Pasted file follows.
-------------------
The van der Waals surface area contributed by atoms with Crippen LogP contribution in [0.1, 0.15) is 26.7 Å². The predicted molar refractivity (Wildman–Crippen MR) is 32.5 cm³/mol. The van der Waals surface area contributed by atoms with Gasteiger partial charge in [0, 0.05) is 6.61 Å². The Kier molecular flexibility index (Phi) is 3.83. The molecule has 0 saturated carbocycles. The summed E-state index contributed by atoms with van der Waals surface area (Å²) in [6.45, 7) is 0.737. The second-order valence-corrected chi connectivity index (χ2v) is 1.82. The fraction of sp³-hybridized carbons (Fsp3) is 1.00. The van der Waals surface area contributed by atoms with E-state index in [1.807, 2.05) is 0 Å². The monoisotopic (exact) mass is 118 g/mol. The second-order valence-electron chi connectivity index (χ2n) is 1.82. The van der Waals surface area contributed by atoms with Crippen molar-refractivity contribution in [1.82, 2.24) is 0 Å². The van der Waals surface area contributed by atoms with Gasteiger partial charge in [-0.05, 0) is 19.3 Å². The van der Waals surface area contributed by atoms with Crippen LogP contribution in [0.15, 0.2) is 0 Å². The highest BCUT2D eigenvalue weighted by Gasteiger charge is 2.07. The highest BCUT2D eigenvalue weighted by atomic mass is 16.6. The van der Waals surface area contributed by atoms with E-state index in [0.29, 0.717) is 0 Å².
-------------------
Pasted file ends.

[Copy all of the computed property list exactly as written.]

The van der Waals surface area contributed by atoms with Crippen LogP contribution in [0.1, 0.15) is 26.7 Å². The predicted molar refractivity (Wildman–Crippen MR) is 32.5 cm³/mol. The van der Waals surface area contributed by atoms with Gasteiger partial charge in [0, 0.05) is 6.61 Å². The Kier molecular flexibility index (Phi) is 3.83. The molecule has 0 saturated carbocycles. The summed E-state index contributed by atoms with van der Waals surface area (Å²) in [6.45, 7) is 0.737. The second-order valence-corrected chi connectivity index (χ2v) is 1.82. The fraction of sp³-hybridized carbons (Fsp3) is 1.00. The van der Waals surface area contributed by atoms with E-state index in [1.807, 2.05) is 0 Å². The monoisotopic (exact) mass is 118 g/mol. The second-order valence-electron chi connectivity index (χ2n) is 1.82. The van der Waals surface area contributed by atoms with Crippen molar-refractivity contribution in [1.82, 2.24) is 0 Å². The van der Waals surface area contributed by atoms with Gasteiger partial charge in [-0.05, 0) is 19.3 Å². The van der Waals surface area contributed by atoms with Crippen LogP contribution in [0.15, 0.2) is 0 Å². The highest BCUT2D eigenvalue weighted by Gasteiger charge is 2.07. The highest BCUT2D eigenvalue weighted by atomic mass is 16.6. The van der Waals surface area contributed by atoms with E-state index in [0.29, 0.717) is 0 Å².